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All Souls


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About the Author

CHRISTINE SCHUTT is the author of the short-story collection Nightwork. Her work, which has garnered an O. Henry Prize and a Pushcart Prize, is published widely in literary journals. Schutt lives and teaches in New York City.


In this latest novel by Schutt (Florida,), the angst of very rich girls undergoing the stress of senior year in a Manhattan prep school is leavened by their reactions to a classmate who is ill in the hospital with a rare form of cancer. Astra Dell, who lost her own mother a few years ago in a violent accident, haunts her classmates: she becomes a rationalization for their bulimia and a reason to blame themselves for caring so deeply about their college applications. Her best friends rarely visit, or they resort to sending her thoughtless letters, but Marlene, a scholarship student, finds herself more comfortable on the neutral ground of the hospital room than in school. She regularly brings Astra her homework and becomes her most devoted visitor. Schutt's spare and artful prose strikes a balance between poignancy and cynicism in illustrating the interconnections of classmates, parents, and teachers. Some chapters are mere brief impressions, but these snippets cohere into a picture of the school's community and its sharp divisions of class and wealth. Recommended for popular fiction collections.-Reba Leiding, James Madison Univ. Libs., Harrisonburg, VA Copyright 2008 Reed Business Information.

Adult/High School-Set in a girls' school on Manhattan's Upper East Side, this book is a wonderfully written, touching story. Popular Astra Dell spends much of her senior year in the hospital with a rare form of tissue cancer. A young teacher visits Astra and considers her own brother who died young, while doubting her role as teacher and her potential relationship with a colleague who loves being unattached almost as much as he enjoys the students' crushes on him. Astra's friend Car is too busy with a multitude of issues to visit, but sends angst-filled letters that are sometimes stolen by Marlene, the unpopular girl who visits every day and considers Astra her new best friend. Astra's widowed father finds it hard to speak with his own daughter. Like E. R. Frank's Life Is Funny (Puffin, 2002), All Souls is written from the perspectives of several characters. Schutt, who herself teaches at a New York girls' school, mines those hallways for an extraordinarily captivating take on the teachers', parents', and teens' troubled worlds. At times she evokes Virginia Woolf's style in the immediacy of her characters' thoughts. All Souls may at first remind teens of formulaic novels such as Cecily von Ziegesar's "Gossip Girl" series (Little, Brown), but they will quickly discover a style and depth to the writing that is refreshing for this genre.-Jennifer Waters, Red Deer Public Library, Alberta, Canada Copyright 2008 Reed Business Information.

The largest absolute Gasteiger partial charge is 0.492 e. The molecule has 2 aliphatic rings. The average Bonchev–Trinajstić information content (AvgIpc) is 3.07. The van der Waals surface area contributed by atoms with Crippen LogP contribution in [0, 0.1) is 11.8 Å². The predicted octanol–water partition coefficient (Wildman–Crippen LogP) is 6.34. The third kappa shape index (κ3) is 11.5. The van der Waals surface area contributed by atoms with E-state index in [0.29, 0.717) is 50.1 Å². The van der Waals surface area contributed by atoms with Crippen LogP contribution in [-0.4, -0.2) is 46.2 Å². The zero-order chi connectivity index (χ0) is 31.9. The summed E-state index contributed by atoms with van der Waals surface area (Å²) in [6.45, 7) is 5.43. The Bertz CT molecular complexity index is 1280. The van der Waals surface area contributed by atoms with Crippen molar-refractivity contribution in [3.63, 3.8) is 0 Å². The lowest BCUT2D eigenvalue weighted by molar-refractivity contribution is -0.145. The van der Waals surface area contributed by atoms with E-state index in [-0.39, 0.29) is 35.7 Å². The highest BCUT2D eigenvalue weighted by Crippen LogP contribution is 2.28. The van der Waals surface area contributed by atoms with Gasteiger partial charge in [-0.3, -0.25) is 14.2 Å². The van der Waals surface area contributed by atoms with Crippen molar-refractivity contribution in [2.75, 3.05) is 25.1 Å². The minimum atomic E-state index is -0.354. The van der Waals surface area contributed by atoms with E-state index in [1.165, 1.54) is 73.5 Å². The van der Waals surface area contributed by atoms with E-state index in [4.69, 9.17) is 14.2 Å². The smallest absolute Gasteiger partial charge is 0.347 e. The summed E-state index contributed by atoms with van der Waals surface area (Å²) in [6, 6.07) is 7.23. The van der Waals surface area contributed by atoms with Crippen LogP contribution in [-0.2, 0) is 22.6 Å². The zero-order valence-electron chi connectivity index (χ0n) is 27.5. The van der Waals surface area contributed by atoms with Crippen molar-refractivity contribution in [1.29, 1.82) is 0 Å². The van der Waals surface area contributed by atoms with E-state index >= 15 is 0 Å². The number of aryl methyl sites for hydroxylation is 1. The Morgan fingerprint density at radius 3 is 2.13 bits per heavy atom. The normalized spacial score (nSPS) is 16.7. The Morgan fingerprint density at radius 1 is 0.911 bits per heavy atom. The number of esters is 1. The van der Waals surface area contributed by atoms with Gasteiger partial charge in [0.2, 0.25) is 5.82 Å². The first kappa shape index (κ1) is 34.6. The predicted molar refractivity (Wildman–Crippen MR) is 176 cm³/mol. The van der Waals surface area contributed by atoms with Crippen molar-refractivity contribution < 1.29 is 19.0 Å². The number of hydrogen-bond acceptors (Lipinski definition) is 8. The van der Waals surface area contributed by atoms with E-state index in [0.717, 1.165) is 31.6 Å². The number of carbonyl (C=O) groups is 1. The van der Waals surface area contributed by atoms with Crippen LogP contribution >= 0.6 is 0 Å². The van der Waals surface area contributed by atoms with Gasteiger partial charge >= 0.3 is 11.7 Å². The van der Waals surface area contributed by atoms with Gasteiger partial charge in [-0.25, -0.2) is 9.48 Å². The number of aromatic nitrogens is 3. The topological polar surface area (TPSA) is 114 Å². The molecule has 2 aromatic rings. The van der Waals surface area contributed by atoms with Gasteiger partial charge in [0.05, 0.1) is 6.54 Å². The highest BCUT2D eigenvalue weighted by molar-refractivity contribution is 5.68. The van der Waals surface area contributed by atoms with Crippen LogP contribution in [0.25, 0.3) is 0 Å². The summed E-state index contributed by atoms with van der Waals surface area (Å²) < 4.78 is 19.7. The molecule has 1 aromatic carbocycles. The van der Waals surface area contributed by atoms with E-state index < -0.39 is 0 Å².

The brutal, materialistic and dysfunctional underbelly of prep schools and the females who live in it create the foundation for Schutt's beautifully written but light-on-substance novel (following 2004's National Book Award finalist Florida). In the midst of 1997 Manhattan, all-girl prep school Siddons churns out ladies with a wide spectrum of academic skills, mental problems and severe insecurities, all of whom have been touched in some way by the novel's saintly lynchpin, Astra Dell, who leaves her studies behind to fight her rare cancer. Schutt introduces a large cast of characters who are dealing with Astra's absence and their own personal problems: Astra's best friend, anorexic Car; "dirty girl" Marlene; the inseparable and insensitive Alex and Suki; lesbian outcast Lisa; and their beloved instructors, the awkward Anna Mazur and Tim Weeks, the handsome colleague Anna's in love with. Unfortunately, Schutt shoehorns too many characters into a relatively thin book, and though there isn't a boring sentence in here, Schutt doesn't do enough with the familiar prep school setting to make the story resonate. (Apr.) Copyright 2008 Reed Business Information.


Haunting and original, Florida is a beautiful book.--Claire Messud, author of The Emperor's Children

In Florida, Christine Schutt conveys, through an odd, beautiful, and original language, real truths about childhood and longing. She is a truly gifted writer.--George Saunders, author of Pastoralia

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